The Call of Stories
Grandma's Story about Her Grandfather Emerson
There's a story that my grandmother, Marie B. Cornell, would tell about her mother's father. As boys, Charles Kent Emerson and his younger brother Benjamin were brought to Western New York from Chester, New Hampshire, by their stepsister Sarah. Although they traveled by ox cart, their route followed the Erie Canal, and for their enjoyment Sarah let the boys ride a canal boat part of the way. At last they came to Tyrone, New York, which is now part of Schuyler County but which was then still part of Steuben County.
On another trip, Sarah went back to Chester for their parents. Her mother, Mary "Polly" Porter, was also the boys' mother. The boys' father, Charles Emerson, was Polly's second husband and Sarah's stepfather. Later, Charles Kent Emerson and his wife would name one of their children—one of Grandma's mother's sisters—after his stepsister. Thus Grandma herself had an "Aunt Sarah." But the "Aunt Sarah" in the story was her mother's aunt.
"Aunt Sarah was a tailoress," Grandma would say. "She made men's heavy clothing—men's suits and overcoats. In Tyrone she had a carpenter build her a dropleaf cherry table, on which to cut cloth. Your Aunt Dotty now has that table. Because this was before sewing machines, Aunt Sarah employed other women to help her, and they boarded with her. At one time she had as many as eleven assistants."
I knew from experience that Grandma's stories were often complex constructions. They rested on her own considerable research, as well as on what others had told her. Woven throughout might be hunches and guesses, but usually she chose her words carefully—so that an attentive ear could pick out what was what.
In the case of the story about her grandfather, I knew there existed a published version, in a 1907 genealogy entitled A Porter Pedigree.1 For a while I wondered if that's where Grandma had learned it. But then she told me that her mother had been asked to contribute material to the book and had later decided not to purchase a copy—because, Grandma commented, "She already knew the parts that interested her."
To confirm that the story had indeed come to Grandma orally, I once asked her straight out who first told it to her. "My mother," she replied without hesitation.
"Where were you at the time?" I probed further.
"Mother was a busy woman in the kitchen," she explained, after a little thought. "But sometimes she would fill up with the desire to tell us (me and Edith) a story—work or no work, as long as supper was ready."
Although genuinely part of the family's oral tradition, the story did have a research dimension that Grandma liked to describe—about how she had located Aunt Sarah's tombstone. "Ellsworth Cowles is a local historian from Corning," she would begin, "and he had a cabin on the east side of Waneta Lake. Year after year, he and his wife would be there all during the summer. One time there was an excavation of an old Indian settlement on the land between Waneta and Lamoka Lakes. Somehow in connection with that, Mr. Cowles found out about the Wood Farm Cemetery—which took its name from the Wood family. This is not the big cemetery in Tyrone. Instead it lies in a woods, and no roads go past it. Mr. Cowles got excited about that cemetery. He came and got me and took me there."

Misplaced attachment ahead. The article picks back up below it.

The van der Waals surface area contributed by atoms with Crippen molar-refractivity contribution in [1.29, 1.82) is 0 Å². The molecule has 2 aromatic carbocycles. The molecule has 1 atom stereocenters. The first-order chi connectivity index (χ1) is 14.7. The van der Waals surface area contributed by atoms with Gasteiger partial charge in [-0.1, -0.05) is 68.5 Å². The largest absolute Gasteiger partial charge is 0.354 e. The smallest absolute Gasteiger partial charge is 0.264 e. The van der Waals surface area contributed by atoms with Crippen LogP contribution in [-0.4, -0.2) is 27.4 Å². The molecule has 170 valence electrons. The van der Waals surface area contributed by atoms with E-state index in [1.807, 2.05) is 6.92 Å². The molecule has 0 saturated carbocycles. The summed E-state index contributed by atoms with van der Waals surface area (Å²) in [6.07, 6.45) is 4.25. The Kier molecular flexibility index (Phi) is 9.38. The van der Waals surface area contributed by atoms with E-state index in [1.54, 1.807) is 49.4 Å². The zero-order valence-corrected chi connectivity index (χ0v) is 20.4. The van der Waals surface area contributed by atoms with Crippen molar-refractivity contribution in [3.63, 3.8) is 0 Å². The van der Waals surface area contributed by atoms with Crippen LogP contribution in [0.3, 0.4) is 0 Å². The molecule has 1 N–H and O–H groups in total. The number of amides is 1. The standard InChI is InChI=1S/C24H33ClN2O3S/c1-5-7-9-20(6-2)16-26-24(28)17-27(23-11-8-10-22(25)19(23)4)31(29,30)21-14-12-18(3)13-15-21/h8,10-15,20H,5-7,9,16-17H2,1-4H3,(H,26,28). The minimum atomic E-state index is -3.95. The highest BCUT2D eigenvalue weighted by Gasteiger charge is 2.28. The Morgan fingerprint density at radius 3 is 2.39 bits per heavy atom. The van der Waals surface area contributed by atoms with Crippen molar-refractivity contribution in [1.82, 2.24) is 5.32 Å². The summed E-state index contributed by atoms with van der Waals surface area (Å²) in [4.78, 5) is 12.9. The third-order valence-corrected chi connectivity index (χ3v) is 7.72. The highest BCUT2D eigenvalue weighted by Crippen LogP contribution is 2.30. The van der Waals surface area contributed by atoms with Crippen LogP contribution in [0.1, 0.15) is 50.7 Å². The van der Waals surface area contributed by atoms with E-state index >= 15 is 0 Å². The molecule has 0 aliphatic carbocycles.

Unfortunately, Grandma was never able to show me its precise location. Nor could I find it marked on USGS topographical maps. Following her death, I still had her story but not its ties to the land.
A Trip to the Bradford Cemetery in Late August 1990
"Are you a genealogist?" the man asked as he stepped from his car on a hot afternoon, the very last day of August 1990.
Already I'd been at the cemetery in Bradford, New York, long enough to locate the tombstone for Grandma's sister Edith B. Aber.
With Grandma now gone, I felt that someone in the family should learn the locations of all the family tombstones. Not only did I live in the area, but cemetery research was something Grandma herself had taught me. On a family visit in the mid-1960s, we took an afternoon drive to several cemeteries, looking for the graves of my ancestors. She showed me how to record the inscriptions, just as they appeared on the tombstones. Then back at her house she showed me how to rewrite my notes, one inscription per sheet, to be kept in a special notebook.
More recently I listened to her family stories and to accounts of her genealogical research. But I kept at arms length my own eagerness to collect information. Through a youthful hobby of stamp collecting I had become wary of collecting as an end in itself, without its being tempered by efforts to understand and explain. So when the man asked if I was a genealogist, I didn't give him a straight answer—though I did tell him why I had come. He then opened a notebook on the hood of his car and flipped through the list of inscriptions. "Don't you want to copy them down?" he asked, after locating the surnames I had mentioned. Again, however, I resisted. I had already accomplished my intended goal and was "itchy" to move on.
Meanwhile, he told me about his own work, preparing complete lists of inscriptions for cemeteries in the area. "The sites," he insisted, "are important repositories of information." To keep our conversation from becoming too one-sided, I brought up a recent newspaper article on the deleterious effects of acid rain, and he responded by describing the best angle for tombstones: not exactly upright but tilted slightly face downward.
As we continued talking, I slowly grasped the extent of his knowledge. That, in turn, opened up an opportunity I hadn't expected. "Can you tell me," I found myself asking, "where the Wood Farm Cemetery is?"
My First Trip to the Wood Farm Cemetery,